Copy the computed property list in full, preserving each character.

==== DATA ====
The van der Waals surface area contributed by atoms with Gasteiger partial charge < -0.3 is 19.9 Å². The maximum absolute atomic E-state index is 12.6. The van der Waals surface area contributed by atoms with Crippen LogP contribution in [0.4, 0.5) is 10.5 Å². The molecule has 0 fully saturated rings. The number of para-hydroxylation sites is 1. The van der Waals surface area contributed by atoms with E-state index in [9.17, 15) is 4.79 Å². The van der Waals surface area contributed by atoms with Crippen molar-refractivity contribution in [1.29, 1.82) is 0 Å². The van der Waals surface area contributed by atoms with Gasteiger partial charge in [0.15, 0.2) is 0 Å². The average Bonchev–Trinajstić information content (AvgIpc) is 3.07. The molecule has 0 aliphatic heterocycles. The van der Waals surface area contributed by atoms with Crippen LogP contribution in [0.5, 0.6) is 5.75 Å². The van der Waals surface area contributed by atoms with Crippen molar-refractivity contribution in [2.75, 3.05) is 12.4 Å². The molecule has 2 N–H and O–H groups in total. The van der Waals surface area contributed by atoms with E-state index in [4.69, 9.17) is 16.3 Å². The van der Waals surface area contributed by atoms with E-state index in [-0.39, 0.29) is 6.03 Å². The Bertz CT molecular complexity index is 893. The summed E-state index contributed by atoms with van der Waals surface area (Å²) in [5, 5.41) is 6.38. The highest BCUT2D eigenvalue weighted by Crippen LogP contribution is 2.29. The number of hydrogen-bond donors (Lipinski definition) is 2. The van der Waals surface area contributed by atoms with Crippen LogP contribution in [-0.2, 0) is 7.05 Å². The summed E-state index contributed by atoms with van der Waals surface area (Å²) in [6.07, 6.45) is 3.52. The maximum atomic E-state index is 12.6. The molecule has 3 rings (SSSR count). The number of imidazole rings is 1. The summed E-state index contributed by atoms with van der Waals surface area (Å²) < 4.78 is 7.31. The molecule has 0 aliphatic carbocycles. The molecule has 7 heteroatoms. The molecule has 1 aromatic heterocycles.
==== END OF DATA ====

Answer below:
The van der Waals surface area contributed by atoms with Gasteiger partial charge < -0.3 is 19.9 Å². The maximum absolute atomic E-state index is 12.6. The van der Waals surface area contributed by atoms with Crippen LogP contribution in [0.4, 0.5) is 10.5 Å². The molecule has 0 fully saturated rings. The number of para-hydroxylation sites is 1. The van der Waals surface area contributed by atoms with E-state index in [9.17, 15) is 4.79 Å². The van der Waals surface area contributed by atoms with Crippen molar-refractivity contribution in [1.29, 1.82) is 0 Å². The van der Waals surface area contributed by atoms with Gasteiger partial charge in [0.15, 0.2) is 0 Å². The average Bonchev–Trinajstić information content (AvgIpc) is 3.07. The molecule has 0 aliphatic heterocycles. The van der Waals surface area contributed by atoms with Crippen LogP contribution in [0.5, 0.6) is 5.75 Å². The van der Waals surface area contributed by atoms with Crippen molar-refractivity contribution in [2.75, 3.05) is 12.4 Å². The molecule has 2 N–H and O–H groups in total. The van der Waals surface area contributed by atoms with E-state index in [4.69, 9.17) is 16.3 Å². The van der Waals surface area contributed by atoms with E-state index in [-0.39, 0.29) is 6.03 Å². The Bertz CT molecular complexity index is 893. The summed E-state index contributed by atoms with van der Waals surface area (Å²) in [5, 5.41) is 6.38. The highest BCUT2D eigenvalue weighted by Crippen LogP contribution is 2.29. The number of hydrogen-bond donors (Lipinski definition) is 2. The van der Waals surface area contributed by atoms with Crippen LogP contribution in [-0.2, 0) is 7.05 Å². The summed E-state index contributed by atoms with van der Waals surface area (Å²) in [6.07, 6.45) is 3.52. The maximum atomic E-state index is 12.6. The molecule has 3 rings (SSSR count). The number of imidazole rings is 1. The summed E-state index contributed by atoms with van der Waals surface area (Å²) < 4.78 is 7.31. The molecule has 0 aliphatic carbocycles. The molecule has 7 heteroatoms. The molecule has 1 aromatic heterocycles.